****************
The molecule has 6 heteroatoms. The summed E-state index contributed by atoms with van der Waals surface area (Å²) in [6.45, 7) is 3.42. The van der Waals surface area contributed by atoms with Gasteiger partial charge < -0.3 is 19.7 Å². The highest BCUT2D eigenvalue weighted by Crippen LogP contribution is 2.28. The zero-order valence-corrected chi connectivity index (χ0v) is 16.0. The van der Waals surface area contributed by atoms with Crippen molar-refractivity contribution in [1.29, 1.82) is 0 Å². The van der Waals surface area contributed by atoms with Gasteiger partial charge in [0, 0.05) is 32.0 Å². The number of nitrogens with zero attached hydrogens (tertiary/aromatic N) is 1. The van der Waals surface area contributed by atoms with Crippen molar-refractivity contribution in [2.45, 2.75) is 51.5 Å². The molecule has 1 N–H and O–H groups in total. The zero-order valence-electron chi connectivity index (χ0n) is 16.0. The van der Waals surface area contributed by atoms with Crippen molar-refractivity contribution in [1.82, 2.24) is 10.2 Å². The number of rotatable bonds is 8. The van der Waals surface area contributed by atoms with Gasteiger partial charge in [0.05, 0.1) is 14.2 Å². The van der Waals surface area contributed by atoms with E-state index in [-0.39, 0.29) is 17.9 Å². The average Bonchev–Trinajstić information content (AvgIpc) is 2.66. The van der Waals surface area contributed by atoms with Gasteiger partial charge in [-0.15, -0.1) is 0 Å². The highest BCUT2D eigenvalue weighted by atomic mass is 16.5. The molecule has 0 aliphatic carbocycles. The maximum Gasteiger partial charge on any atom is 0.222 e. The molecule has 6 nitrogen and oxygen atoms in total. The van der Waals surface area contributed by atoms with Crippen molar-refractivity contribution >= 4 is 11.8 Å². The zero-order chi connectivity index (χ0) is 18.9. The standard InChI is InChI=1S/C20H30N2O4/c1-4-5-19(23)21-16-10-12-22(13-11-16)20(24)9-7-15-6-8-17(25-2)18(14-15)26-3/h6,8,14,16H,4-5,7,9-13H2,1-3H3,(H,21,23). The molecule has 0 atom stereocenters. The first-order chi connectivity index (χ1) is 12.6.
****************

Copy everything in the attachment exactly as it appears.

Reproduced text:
The molecule has 6 heteroatoms. The summed E-state index contributed by atoms with van der Waals surface area (Å²) in [6.45, 7) is 3.42. The van der Waals surface area contributed by atoms with Gasteiger partial charge < -0.3 is 19.7 Å². The highest BCUT2D eigenvalue weighted by Crippen LogP contribution is 2.28. The zero-order valence-corrected chi connectivity index (χ0v) is 16.0. The van der Waals surface area contributed by atoms with Crippen molar-refractivity contribution in [1.29, 1.82) is 0 Å². The van der Waals surface area contributed by atoms with Gasteiger partial charge in [0, 0.05) is 32.0 Å². The number of nitrogens with zero attached hydrogens (tertiary/aromatic N) is 1. The van der Waals surface area contributed by atoms with Crippen molar-refractivity contribution in [2.45, 2.75) is 51.5 Å². The molecule has 1 N–H and O–H groups in total. The zero-order valence-electron chi connectivity index (χ0n) is 16.0. The van der Waals surface area contributed by atoms with Crippen molar-refractivity contribution in [1.82, 2.24) is 10.2 Å². The number of rotatable bonds is 8. The van der Waals surface area contributed by atoms with Gasteiger partial charge in [0.05, 0.1) is 14.2 Å². The van der Waals surface area contributed by atoms with E-state index in [-0.39, 0.29) is 17.9 Å². The average Bonchev–Trinajstić information content (AvgIpc) is 2.66. The van der Waals surface area contributed by atoms with Gasteiger partial charge in [-0.15, -0.1) is 0 Å². The highest BCUT2D eigenvalue weighted by atomic mass is 16.5. The molecule has 0 aliphatic carbocycles. The maximum Gasteiger partial charge on any atom is 0.222 e. The molecule has 6 nitrogen and oxygen atoms in total. The van der Waals surface area contributed by atoms with Crippen molar-refractivity contribution >= 4 is 11.8 Å². The zero-order chi connectivity index (χ0) is 18.9. The standard InChI is InChI=1S/C20H30N2O4/c1-4-5-19(23)21-16-10-12-22(13-11-16)20(24)9-7-15-6-8-17(25-2)18(14-15)26-3/h6,8,14,16H,4-5,7,9-13H2,1-3H3,(H,21,23). The molecule has 0 atom stereocenters. The first-order chi connectivity index (χ1) is 12.6.